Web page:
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  1. Florida Politics

Is organized sports betting coming to Florida? Tallahassee is talking about it.

The Florida House and Senate have started “informal discussions” about making it legal in Florida. But Gov. Ron DeSantis doesn’t want a “broad expansion of gaming in Florida."
Kansas City Chiefs' Patrick Mahomes holds up the Lamar Hunt Trophy after his team won the the AFC Championship game 35-24 over the Tennessee Titans on Jan. 19 to advance to Super Bowl 54. [CHARLIE NEIBERGALL  |  AP]
Kansas City Chiefs' Patrick Mahomes holds up the Lamar Hunt Trophy after his team won the the AFC Championship game 35-24 over the Tennessee Titans on Jan. 19 to advance to Super Bowl 54. [CHARLIE NEIBERGALL | AP]
Published Jan. 28
Updated Jan. 28

TALLAHASSEE — It may be the ultimate legislative session wild card, but House and Senate leaders confirmed Monday they are engaged in an effort to reach a deal with the governor that would update Florida’s gambling laws by allowing organized sports betting and bring in new revenue from the Seminole Tribe.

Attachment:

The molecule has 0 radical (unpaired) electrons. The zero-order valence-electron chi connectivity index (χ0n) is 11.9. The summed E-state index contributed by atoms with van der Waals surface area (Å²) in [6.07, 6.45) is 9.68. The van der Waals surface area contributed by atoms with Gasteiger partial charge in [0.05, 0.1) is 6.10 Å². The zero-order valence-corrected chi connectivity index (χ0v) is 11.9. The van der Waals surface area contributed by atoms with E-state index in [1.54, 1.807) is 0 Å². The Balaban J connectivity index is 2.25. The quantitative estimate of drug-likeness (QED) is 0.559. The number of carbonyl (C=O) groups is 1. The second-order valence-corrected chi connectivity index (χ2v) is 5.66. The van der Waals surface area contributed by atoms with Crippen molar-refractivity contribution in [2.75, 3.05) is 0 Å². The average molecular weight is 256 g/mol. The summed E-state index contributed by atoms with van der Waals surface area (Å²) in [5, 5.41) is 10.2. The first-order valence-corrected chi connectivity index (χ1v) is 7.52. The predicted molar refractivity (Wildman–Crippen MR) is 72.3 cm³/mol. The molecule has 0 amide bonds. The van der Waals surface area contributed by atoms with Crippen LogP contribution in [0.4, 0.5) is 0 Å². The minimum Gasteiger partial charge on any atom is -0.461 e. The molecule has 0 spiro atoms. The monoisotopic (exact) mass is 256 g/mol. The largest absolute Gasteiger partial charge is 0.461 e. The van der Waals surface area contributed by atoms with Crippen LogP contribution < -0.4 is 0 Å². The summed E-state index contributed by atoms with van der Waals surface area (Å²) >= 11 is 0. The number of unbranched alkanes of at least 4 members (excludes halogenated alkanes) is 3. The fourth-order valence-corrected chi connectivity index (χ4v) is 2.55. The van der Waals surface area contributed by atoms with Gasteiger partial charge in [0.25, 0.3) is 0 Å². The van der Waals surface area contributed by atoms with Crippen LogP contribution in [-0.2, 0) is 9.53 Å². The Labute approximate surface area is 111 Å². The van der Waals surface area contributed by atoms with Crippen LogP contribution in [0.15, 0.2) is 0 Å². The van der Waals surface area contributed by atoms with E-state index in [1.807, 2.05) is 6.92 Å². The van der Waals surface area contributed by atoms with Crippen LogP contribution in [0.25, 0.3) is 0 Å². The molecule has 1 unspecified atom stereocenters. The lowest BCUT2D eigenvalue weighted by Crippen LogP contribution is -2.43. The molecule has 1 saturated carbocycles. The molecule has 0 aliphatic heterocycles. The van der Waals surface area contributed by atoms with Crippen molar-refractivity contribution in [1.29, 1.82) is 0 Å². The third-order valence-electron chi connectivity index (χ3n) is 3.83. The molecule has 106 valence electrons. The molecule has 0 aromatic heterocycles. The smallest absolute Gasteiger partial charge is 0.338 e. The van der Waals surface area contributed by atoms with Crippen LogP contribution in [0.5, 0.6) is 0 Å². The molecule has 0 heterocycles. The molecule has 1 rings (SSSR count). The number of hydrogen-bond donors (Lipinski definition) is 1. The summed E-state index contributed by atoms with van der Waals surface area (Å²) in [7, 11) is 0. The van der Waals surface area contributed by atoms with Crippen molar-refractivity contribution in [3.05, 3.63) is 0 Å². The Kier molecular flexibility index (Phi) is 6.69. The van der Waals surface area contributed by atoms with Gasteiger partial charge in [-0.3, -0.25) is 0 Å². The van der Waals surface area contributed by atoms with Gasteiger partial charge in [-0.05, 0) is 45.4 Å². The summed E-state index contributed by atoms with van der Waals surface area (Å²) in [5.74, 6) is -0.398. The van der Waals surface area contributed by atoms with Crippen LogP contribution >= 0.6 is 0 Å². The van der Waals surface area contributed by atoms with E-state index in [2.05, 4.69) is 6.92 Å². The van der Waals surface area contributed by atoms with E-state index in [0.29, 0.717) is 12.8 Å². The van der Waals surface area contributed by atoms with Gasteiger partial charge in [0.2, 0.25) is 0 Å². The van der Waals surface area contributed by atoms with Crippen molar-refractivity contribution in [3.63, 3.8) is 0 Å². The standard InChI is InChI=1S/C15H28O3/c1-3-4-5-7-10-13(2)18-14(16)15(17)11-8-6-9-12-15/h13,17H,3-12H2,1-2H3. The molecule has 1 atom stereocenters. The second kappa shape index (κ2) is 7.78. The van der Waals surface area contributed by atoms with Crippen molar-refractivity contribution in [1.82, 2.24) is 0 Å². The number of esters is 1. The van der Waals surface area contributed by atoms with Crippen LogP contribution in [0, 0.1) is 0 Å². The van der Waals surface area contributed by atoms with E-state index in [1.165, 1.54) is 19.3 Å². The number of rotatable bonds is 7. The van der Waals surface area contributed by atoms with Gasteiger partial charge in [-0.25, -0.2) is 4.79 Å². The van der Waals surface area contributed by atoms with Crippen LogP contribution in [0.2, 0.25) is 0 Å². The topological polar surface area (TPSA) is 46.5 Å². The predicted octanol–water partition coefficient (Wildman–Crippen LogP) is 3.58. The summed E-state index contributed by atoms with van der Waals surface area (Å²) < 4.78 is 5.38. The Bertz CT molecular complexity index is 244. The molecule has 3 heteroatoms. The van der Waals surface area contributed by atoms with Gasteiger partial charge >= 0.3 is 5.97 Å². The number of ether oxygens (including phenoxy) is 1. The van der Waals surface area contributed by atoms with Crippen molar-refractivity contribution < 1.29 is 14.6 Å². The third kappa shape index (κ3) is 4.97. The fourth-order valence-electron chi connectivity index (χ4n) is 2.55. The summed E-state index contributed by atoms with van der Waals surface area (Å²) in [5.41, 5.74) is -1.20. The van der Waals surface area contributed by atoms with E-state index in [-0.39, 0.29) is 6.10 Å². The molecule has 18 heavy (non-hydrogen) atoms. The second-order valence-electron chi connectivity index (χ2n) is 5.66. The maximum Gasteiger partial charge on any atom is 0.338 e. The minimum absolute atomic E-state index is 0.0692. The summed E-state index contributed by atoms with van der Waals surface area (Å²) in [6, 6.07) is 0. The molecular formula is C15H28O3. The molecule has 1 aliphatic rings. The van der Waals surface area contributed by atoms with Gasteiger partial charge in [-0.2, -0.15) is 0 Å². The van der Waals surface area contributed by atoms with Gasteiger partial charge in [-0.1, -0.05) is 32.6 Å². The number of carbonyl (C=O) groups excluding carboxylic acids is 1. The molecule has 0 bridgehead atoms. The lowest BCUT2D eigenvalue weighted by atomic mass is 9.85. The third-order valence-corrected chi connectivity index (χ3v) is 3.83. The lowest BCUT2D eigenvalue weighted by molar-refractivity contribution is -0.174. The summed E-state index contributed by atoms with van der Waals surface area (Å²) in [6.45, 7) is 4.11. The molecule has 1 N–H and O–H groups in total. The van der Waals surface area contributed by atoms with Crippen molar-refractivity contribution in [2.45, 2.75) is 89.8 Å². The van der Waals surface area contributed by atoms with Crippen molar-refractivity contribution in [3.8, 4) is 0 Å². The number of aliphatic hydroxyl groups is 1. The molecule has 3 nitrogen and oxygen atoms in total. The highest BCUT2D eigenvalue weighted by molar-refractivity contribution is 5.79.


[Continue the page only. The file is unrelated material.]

“The House and Senate have begun informal discussions on what a compact and gaming bill would look like,” Sen. Travis Hutson, R-Palm Coast, told the Herald/Times. He said he and Senate President Bill Galvano have been working on a proposal with their counterparts in the House, Rep. Mike LaRosa, R-St. Cloud, and House Speaker José Oliva.

LaRosa, who along with Hutson tried and failed to negotiate a gaming deal in 2018, said lawmakers are hoping to find an agreement that would allow the Seminole Tribe, which owns the Hard Rock casinos, to restore its revenue sharing payments to the state, and also help the pari-mutuel industry “modernize” its gambling options.

“We’re going after the big items and, if we can agree to them, we’ll work on laying out the details and the policy,’’ LaRosa said. “Hopefully, we get something accomplished.”

Gov. Ron DeSantis has outlined his parameters, emphasizing “he doesn’t want any broad expansion of gaming in Florida,’’ Hutson said.

Among the ideas being discussed is a plan to allow the pari-mutuels to continue operating designated-player games, the card games that a federal judge said violated the Seminole Tribe’s now-defunct agreement with the state.

When the state refused to crack down on the games at horse, dog and jai-alai venues around the state, as it had agreed to in a consent agreement negotiated under former Gov. Rick Scott, the Tribe stopped paying its $350 million in revenue sharing.

The money left a hole in the state budget and, despite an unsuccessful effort last year by Sen. Wilton Simpson, R-Trilby, to negotiate a deal with the Tribe, lawmakers have gone without the revenue.

The U.S. Supreme Court allowed sports betting in Florida and other states with a 2018 ruling in a New Jersey case.

Supreme Court lets states legalize sports betting in historic 6-3 decision